The truck driver is the first character to refer to Midland City as “the asshole of the Universe,” as Rabo Karabekian refers to it in the same way. This is a fitting description, since Midland City is the dumping site where Vonnegut unloads all the garbage in his head, like pollution, racism, and capitalism.
“Anyway,” the truck driver says, “they had so many books in Libertyville, they used books for toilet paper in the jail.” Since he had been arrested on a Friday, the driver had nothing to do the entire weekend but sit and read toilet paper. The driver read one story, he tells Kilgore, about a “crazy” planet where the government used a “roulette wheel” to assign the worth of art. Kilgore has a sudden attack of “déjà vu.” The toilet paper in Libertyville, Georgia, was Kilgore’s book, This Year’s Masterpiece.
Libertyville’s use of books as toilet paper, especially Kilgore’s books, reflects the subjective value of art. Eliot Rosewater has just placed ridiculous value on the very same art Libertyville views as disposable. In this vein, the value that Rosewater applies to Kilgore’s writing is just as random as spinning a roulette wheel.
This Year’s Masterpiece takes place on a planet named Bagnialto, where a government official “spins a wheel of chance” once a year to determine the cash value of art. One year, a cobbler named Gooz paints a picture of his cat; Gooz’s painting is deemed to be worth the equivalent of one billion dollars on Earth. The government burns all the art said to be worthless by the wheel, but then they learn that the wheel is “rigged,” and the government official responsible for spinning the wheel commits suicide. Kilgore doesn’t tell the truck driver that he is the author of his toilet paper, and they drive on in silence.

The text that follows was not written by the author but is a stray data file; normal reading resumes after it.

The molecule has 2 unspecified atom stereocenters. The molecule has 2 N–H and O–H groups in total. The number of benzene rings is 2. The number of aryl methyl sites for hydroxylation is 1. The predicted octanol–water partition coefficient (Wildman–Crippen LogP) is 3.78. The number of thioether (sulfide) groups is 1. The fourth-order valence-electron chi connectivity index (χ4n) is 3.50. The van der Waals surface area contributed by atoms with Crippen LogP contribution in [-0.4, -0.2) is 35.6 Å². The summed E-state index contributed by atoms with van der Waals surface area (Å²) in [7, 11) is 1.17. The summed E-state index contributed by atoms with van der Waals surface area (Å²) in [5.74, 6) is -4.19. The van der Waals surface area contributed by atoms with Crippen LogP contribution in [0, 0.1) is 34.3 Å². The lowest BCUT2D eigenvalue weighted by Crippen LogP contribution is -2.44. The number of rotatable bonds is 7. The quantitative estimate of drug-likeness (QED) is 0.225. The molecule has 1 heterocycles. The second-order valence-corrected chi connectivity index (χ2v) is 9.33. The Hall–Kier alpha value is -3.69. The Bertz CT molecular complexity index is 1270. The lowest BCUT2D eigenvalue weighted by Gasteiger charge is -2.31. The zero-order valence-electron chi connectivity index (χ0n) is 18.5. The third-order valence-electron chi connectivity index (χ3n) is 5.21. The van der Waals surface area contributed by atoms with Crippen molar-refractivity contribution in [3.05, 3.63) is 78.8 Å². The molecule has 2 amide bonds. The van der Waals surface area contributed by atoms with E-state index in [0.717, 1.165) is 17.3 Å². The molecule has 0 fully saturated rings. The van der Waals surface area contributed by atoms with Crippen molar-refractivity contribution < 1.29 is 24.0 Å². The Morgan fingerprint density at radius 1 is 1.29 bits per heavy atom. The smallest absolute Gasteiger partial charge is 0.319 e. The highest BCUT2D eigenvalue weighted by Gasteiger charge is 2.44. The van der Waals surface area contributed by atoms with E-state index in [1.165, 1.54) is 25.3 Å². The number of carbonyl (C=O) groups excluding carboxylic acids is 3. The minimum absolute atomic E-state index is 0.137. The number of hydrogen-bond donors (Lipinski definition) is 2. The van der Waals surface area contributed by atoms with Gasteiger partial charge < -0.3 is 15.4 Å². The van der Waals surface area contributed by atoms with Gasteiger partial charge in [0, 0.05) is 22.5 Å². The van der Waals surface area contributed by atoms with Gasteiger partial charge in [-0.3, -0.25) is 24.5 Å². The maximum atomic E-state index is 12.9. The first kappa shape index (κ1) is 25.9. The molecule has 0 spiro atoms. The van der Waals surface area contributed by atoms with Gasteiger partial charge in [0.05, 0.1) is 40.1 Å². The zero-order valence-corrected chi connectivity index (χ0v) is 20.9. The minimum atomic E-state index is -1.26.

Here, Vonnegut implies that the value of all art is arbitrary and assigned in absurd ways. Like Gooz’s painting, Kilgore’s art is equally adored and devalued for completely arbitrary and ridiculous reasons. By the end of Kilgore’s life, his writing will be revered because an eccentric millionaire found worth in it, not because it is inherently valuable.
Incidentally, as Kilgore makes his way to Midland City, he unknowingly passes through the part of West Virginia where Dwayne’s stepparents originally came from. Before coming to Midland City after the First World War, Dwayne’s stepparents’ last name was Hoobler; however, when they moved to Midland City, where many of the city’s black citizens were named Hoobler, they promptly change their name to Hoover. “It was embarrassing,” Dwayne’s stepfather said. “Everybody up here naturally assumed Hoobler was a Nigger name.”
Dwayne’s stepfather’s desire to change the family name from Hoobler to Hoover is another reflection of racism in American society. He doesn’t want to be associated with the black community in any way, and even despite the fact that Dwayne’s stepfather is white and would never be confused for a black man, he nevertheless wants to distance himself as much as possible.